We were first introduced to globetrotting Italian photographer Gabriele Galimberte back in December of last year, when his photo series of the world’s grandmothers cooking their signature dishes defrosted our frozen TV dinner hearts. His newest collection of pictures is just as aww-inducing and heartwarming, but this time there’s a twinge of sadness in the nostalgia.
In his latest work entitled Toy Stories, Galimberte takes his global lens and focuses it on the children of the world and their meticulously arranged prized possessions – their toys. Shot in 18 months during his travels, the series examines the common thread of innocence that ties all children together despite their location, race, or socioeconomic standing
Chiwa | Mwafulir, Malawi
According to the website dedicated to the project:
Even children worlds apart share similarities when it comes to the function their toys serve. Galimberti talks about meeting a six-year-old boy in Texas and a four-year-old girl in Malawi who both maintained their plastic dinosaurs would protect them from the dangers they believed waited for them at night – from kidnappers and poisonous animals respectively. More common was how the toys reflected the world each child was born into: so the girl from an affluent Mumbai family loves Monopoly, because she likes the idea of building houses and hotels, while the boy from rural Mexico loves trucks, because he sees them rumbling through his village to the nearby sugar plantation every day.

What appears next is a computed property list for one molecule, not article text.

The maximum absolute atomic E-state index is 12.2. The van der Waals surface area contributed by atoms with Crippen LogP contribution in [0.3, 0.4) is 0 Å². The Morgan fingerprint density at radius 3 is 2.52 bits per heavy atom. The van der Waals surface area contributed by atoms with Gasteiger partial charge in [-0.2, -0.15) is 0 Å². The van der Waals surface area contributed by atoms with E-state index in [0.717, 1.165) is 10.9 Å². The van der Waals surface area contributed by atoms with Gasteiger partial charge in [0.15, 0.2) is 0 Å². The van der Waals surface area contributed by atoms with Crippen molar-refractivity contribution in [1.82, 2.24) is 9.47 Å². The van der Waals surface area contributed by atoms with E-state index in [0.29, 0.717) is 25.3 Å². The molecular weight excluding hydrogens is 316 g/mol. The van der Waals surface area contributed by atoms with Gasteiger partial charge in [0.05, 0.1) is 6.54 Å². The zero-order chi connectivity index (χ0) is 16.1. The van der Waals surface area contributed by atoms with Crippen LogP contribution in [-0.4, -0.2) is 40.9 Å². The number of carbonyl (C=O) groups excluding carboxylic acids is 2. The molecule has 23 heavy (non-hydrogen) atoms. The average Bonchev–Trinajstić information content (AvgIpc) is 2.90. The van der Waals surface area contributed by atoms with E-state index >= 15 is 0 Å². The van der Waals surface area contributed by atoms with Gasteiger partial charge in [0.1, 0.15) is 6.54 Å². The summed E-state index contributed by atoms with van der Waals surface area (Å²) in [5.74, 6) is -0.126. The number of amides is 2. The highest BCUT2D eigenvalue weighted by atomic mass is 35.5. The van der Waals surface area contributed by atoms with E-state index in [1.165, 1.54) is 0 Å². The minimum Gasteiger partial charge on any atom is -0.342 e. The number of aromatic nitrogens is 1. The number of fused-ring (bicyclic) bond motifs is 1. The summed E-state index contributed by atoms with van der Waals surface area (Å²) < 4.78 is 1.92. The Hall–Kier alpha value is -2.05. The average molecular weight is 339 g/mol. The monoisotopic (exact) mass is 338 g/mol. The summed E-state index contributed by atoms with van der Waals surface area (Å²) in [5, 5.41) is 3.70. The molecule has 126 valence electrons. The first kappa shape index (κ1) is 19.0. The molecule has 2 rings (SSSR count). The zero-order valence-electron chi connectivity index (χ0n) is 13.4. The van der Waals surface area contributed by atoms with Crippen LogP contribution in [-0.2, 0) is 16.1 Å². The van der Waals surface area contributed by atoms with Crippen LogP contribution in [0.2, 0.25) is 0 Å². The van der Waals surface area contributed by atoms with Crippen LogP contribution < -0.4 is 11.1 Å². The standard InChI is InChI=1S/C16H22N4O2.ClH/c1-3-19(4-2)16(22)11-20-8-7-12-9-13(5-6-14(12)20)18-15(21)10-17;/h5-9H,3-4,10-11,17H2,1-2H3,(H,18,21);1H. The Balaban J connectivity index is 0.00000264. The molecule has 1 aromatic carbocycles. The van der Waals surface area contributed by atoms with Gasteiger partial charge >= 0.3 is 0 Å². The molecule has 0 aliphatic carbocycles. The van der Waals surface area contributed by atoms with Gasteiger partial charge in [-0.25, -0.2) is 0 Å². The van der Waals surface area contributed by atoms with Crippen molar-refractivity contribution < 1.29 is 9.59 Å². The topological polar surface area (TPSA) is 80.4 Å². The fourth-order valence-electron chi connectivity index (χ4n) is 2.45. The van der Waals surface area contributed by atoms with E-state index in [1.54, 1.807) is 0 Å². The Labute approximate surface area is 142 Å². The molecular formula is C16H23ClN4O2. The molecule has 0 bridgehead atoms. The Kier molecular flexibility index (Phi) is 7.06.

As that description suggests, it becomes clear while glancing through the pictures that this is more an anthropological study than a simple photo series. For example, Galimberte discovered that children in more developed countries were more hesitant to let him play with their prized playthings than kids in poorer regions, suggesting the bonds of materialism take root at a younger age than many would assume.
But beyond the sociological takeaways one may glean from these photos of the world’s children, it’s important to note the conclusion that Galimberte came to at the end of his 18-month process: “At their age, they are pretty all much the same. They just want to play.”
Check out more of the pictures from Toy Stories below, and click here to see the set in its entirety.